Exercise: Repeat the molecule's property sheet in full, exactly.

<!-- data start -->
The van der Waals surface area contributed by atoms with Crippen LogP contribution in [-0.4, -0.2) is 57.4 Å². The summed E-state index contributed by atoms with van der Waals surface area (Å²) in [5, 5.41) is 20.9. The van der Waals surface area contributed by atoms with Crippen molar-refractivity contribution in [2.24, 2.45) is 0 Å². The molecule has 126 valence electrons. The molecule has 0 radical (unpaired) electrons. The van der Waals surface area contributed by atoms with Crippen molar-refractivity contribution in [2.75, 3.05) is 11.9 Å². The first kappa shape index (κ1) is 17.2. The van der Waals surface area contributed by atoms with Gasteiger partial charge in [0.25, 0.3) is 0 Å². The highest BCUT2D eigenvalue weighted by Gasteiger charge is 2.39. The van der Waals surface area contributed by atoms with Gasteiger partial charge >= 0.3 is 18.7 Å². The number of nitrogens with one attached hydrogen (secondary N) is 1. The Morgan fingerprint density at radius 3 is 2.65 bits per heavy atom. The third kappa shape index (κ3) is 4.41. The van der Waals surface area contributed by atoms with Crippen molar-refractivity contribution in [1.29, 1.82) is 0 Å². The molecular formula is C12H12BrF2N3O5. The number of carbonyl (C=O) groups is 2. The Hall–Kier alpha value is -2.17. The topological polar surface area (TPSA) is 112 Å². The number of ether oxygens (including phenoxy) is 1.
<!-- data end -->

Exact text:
The van der Waals surface area contributed by atoms with Crippen LogP contribution in [-0.4, -0.2) is 57.4 Å². The summed E-state index contributed by atoms with van der Waals surface area (Å²) in [5, 5.41) is 20.9. The van der Waals surface area contributed by atoms with Crippen molar-refractivity contribution in [2.24, 2.45) is 0 Å². The molecule has 126 valence electrons. The molecule has 0 radical (unpaired) electrons. The van der Waals surface area contributed by atoms with Crippen molar-refractivity contribution in [2.75, 3.05) is 11.9 Å². The first kappa shape index (κ1) is 17.2. The van der Waals surface area contributed by atoms with Gasteiger partial charge in [0.25, 0.3) is 0 Å². The highest BCUT2D eigenvalue weighted by Gasteiger charge is 2.39. The van der Waals surface area contributed by atoms with Gasteiger partial charge >= 0.3 is 18.7 Å². The number of nitrogens with one attached hydrogen (secondary N) is 1. The Morgan fingerprint density at radius 3 is 2.65 bits per heavy atom. The third kappa shape index (κ3) is 4.41. The van der Waals surface area contributed by atoms with Crippen molar-refractivity contribution in [1.29, 1.82) is 0 Å². The molecular formula is C12H12BrF2N3O5. The number of carbonyl (C=O) groups is 2. The Hall–Kier alpha value is -2.17. The topological polar surface area (TPSA) is 112 Å². The number of ether oxygens (including phenoxy) is 1.